In Kafr El Sheikh, Egypt, a little boy named Badr lives in fear of losing his father, a fisherman, because of a plant called the Nile rose. Also known as water hyacinth, this beautiful but highly invasive and destructive plant poses grave dangers to the fishing industry. The rose’s rapid reproductive rate and complex root structure allow it to form dense, interlocking mats which can impede navigation and affect fish populations. As a result, Badr’s father must sail his fragile boat in dangerous territorial waters to find fish, risking his life along the way. Thousands of families around the world face this same fate every day. (The Nile rose has already invaded freshwater systems in more than 50 countries on five continents.
The National Champion of Egypt, October 6 University, dedicated more than 1,000 hours to studying the Nile rose. After rigorous research and lab testing, the team launched Cellurose, a multi-stage project that focuses on removal and utilization of every part of the plant to drive economic development. The business produces fish feed from the petals of the Nile rose, cellulose and alpha cellulose (the building blocks of paper, cardboard and textiles) from its roots and stems to be incorporated in the manufacturing of medical gowns and textiles, and black liquor fertilizer from the waste of the cellulose.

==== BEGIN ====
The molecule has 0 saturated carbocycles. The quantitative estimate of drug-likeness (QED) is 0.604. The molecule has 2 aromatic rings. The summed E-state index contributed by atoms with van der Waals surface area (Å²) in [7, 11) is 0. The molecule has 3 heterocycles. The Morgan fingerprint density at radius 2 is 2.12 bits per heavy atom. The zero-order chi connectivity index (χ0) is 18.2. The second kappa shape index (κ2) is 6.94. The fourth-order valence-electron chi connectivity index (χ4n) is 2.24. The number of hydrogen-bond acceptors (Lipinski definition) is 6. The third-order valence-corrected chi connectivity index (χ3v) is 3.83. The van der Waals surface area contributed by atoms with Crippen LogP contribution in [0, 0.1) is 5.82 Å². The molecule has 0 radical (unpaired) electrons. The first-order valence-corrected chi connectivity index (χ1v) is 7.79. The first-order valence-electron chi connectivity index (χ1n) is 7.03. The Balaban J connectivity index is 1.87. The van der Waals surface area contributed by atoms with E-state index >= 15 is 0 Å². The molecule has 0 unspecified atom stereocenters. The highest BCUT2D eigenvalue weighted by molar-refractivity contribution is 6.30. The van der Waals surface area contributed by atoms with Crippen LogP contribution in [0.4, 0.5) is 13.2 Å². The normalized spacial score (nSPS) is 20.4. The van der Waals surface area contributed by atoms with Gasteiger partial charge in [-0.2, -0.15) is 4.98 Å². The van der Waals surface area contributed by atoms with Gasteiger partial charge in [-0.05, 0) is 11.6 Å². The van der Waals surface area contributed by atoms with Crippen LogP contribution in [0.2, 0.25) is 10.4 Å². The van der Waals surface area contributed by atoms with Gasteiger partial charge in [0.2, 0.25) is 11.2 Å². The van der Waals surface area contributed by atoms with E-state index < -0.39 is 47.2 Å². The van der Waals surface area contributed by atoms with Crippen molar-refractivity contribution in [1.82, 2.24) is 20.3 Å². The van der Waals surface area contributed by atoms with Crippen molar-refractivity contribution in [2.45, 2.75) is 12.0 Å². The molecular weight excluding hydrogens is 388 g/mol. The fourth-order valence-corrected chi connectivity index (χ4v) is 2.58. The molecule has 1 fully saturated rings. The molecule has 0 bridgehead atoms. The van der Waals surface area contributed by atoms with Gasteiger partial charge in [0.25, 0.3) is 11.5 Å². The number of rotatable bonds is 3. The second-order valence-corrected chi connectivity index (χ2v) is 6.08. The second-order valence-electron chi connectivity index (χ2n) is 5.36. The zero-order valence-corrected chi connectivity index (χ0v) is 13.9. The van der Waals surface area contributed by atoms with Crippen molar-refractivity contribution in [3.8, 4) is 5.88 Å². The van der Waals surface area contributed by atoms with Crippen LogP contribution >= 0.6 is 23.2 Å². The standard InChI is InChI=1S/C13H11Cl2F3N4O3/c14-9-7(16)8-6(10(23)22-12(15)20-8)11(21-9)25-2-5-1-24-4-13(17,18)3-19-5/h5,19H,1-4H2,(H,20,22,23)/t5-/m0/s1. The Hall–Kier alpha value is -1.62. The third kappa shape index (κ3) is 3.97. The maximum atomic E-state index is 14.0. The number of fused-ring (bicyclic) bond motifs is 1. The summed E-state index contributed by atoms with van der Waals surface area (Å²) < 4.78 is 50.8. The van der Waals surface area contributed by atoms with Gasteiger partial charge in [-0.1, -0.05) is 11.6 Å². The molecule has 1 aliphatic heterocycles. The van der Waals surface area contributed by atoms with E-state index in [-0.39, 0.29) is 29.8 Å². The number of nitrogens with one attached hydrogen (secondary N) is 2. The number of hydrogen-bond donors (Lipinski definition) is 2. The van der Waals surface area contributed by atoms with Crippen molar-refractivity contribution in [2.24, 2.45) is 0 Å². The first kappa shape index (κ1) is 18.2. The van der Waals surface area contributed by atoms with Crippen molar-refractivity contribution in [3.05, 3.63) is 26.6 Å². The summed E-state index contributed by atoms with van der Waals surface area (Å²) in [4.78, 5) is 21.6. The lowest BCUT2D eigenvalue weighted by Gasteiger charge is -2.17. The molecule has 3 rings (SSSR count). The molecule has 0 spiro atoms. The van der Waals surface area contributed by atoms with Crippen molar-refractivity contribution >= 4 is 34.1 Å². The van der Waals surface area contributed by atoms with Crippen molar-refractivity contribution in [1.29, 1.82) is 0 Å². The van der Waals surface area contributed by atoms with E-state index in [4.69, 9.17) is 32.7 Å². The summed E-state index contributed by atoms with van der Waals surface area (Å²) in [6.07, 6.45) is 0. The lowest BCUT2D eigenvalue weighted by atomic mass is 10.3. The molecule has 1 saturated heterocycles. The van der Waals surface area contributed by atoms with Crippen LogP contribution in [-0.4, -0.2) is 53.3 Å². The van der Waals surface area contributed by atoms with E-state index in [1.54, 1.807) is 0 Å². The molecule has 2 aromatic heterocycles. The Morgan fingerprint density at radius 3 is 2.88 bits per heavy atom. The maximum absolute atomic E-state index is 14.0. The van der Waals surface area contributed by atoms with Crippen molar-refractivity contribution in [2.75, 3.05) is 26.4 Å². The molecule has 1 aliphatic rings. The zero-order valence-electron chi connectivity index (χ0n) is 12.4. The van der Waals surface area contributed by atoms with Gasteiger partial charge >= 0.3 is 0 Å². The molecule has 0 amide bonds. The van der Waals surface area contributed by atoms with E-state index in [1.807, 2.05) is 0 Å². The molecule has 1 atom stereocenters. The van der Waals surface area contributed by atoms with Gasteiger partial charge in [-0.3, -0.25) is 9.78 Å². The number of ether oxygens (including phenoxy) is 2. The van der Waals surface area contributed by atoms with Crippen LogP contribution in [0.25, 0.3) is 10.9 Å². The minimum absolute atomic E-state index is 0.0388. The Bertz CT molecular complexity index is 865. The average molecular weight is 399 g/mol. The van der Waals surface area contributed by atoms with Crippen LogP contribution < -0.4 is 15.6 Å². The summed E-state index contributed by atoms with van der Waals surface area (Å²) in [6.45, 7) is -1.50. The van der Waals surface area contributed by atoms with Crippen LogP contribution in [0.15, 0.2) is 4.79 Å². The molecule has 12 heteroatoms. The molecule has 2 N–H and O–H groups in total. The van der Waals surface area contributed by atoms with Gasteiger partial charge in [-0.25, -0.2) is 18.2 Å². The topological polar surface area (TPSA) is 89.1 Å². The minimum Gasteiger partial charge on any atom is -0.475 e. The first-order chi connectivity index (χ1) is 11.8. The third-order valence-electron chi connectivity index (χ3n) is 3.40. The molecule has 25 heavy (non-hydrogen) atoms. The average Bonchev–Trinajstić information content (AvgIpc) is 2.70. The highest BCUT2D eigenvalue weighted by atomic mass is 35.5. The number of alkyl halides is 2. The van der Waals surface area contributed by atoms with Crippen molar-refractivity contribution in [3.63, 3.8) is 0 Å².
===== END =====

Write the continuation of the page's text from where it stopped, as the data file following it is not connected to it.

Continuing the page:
Instead of throwing away or burning the rose, each phase of Cellurose ensures a zero-waste model. To date, the project has prevented more than 1,500 pounds of waste from being burned.
Through orientation sessions, the team increased its partners’ understanding of the business cycle, enabling them to take the lead. By setting up renewable contracts between the beneficiaries and their importers, the team is ensuring continuous supply and demand. The team from October 6 University have assisted members of 80 villages with implementing Cellurose, which has elevated them above the poverty line and increased their income by more than 175 percent. The project has generated a total revenue of 268,000 Egyptian pounds.